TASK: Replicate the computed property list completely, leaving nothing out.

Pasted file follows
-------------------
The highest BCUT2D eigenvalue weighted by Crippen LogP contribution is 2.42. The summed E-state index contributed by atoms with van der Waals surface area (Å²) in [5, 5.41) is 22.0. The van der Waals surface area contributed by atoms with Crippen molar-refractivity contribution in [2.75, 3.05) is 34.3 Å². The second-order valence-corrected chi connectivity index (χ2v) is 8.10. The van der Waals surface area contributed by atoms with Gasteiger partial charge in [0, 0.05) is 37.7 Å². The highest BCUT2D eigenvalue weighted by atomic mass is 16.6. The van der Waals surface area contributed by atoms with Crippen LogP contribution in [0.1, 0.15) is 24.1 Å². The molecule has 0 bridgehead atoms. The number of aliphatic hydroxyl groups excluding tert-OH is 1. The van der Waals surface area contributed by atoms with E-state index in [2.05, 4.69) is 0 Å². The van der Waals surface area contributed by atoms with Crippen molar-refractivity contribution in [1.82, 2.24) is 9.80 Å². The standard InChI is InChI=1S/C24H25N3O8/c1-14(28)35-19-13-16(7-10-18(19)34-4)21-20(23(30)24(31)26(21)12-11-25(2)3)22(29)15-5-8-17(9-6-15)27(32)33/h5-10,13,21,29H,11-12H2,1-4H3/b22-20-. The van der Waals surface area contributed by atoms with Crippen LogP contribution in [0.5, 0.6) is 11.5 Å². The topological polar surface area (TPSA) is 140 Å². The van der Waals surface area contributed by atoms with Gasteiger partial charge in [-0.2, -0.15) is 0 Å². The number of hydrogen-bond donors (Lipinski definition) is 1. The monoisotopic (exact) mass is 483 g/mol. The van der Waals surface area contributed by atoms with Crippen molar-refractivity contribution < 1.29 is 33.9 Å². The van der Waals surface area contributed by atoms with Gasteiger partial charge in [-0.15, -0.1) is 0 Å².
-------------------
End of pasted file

The highest BCUT2D eigenvalue weighted by Crippen LogP contribution is 2.42. The summed E-state index contributed by atoms with van der Waals surface area (Å²) in [5, 5.41) is 22.0. The van der Waals surface area contributed by atoms with Crippen molar-refractivity contribution in [2.75, 3.05) is 34.3 Å². The second-order valence-corrected chi connectivity index (χ2v) is 8.10. The van der Waals surface area contributed by atoms with Gasteiger partial charge in [0, 0.05) is 37.7 Å². The highest BCUT2D eigenvalue weighted by atomic mass is 16.6. The van der Waals surface area contributed by atoms with Crippen LogP contribution in [0.1, 0.15) is 24.1 Å². The molecule has 0 bridgehead atoms. The number of aliphatic hydroxyl groups excluding tert-OH is 1. The van der Waals surface area contributed by atoms with E-state index in [2.05, 4.69) is 0 Å². The van der Waals surface area contributed by atoms with Crippen molar-refractivity contribution in [1.82, 2.24) is 9.80 Å². The standard InChI is InChI=1S/C24H25N3O8/c1-14(28)35-19-13-16(7-10-18(19)34-4)21-20(23(30)24(31)26(21)12-11-25(2)3)22(29)15-5-8-17(9-6-15)27(32)33/h5-10,13,21,29H,11-12H2,1-4H3/b22-20-. The van der Waals surface area contributed by atoms with Crippen LogP contribution in [0.5, 0.6) is 11.5 Å². The topological polar surface area (TPSA) is 140 Å². The van der Waals surface area contributed by atoms with Gasteiger partial charge in [-0.2, -0.15) is 0 Å². The number of hydrogen-bond donors (Lipinski definition) is 1. The monoisotopic (exact) mass is 483 g/mol. The van der Waals surface area contributed by atoms with Crippen molar-refractivity contribution < 1.29 is 33.9 Å². The van der Waals surface area contributed by atoms with Gasteiger partial charge in [-0.15, -0.1) is 0 Å².